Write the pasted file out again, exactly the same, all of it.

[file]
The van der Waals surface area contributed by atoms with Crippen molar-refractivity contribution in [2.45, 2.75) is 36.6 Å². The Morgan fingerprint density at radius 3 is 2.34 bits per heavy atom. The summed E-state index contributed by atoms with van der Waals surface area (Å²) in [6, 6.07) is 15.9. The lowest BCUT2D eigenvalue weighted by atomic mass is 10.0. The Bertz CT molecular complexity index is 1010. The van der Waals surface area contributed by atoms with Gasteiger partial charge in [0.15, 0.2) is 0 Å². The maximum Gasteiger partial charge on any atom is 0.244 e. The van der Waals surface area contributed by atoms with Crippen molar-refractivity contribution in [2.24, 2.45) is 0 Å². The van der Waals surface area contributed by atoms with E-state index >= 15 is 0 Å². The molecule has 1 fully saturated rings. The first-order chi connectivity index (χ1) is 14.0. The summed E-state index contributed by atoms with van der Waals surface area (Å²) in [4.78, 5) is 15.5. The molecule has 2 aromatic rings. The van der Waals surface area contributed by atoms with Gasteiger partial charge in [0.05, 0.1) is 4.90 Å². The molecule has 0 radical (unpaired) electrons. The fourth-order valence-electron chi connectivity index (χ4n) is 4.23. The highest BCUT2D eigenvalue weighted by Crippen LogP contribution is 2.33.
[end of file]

The van der Waals surface area contributed by atoms with Crippen molar-refractivity contribution in [2.45, 2.75) is 36.6 Å². The Morgan fingerprint density at radius 3 is 2.34 bits per heavy atom. The summed E-state index contributed by atoms with van der Waals surface area (Å²) in [6, 6.07) is 15.9. The lowest BCUT2D eigenvalue weighted by atomic mass is 10.0. The Bertz CT molecular complexity index is 1010. The van der Waals surface area contributed by atoms with Gasteiger partial charge in [0.15, 0.2) is 0 Å². The maximum Gasteiger partial charge on any atom is 0.244 e. The van der Waals surface area contributed by atoms with Crippen molar-refractivity contribution in [2.24, 2.45) is 0 Å². The van der Waals surface area contributed by atoms with E-state index >= 15 is 0 Å². The molecule has 1 fully saturated rings. The first-order chi connectivity index (χ1) is 14.0. The summed E-state index contributed by atoms with van der Waals surface area (Å²) in [4.78, 5) is 15.5. The molecule has 2 aromatic rings. The van der Waals surface area contributed by atoms with Gasteiger partial charge in [0.05, 0.1) is 4.90 Å². The molecule has 0 radical (unpaired) electrons. The fourth-order valence-electron chi connectivity index (χ4n) is 4.23. The highest BCUT2D eigenvalue weighted by Crippen LogP contribution is 2.33.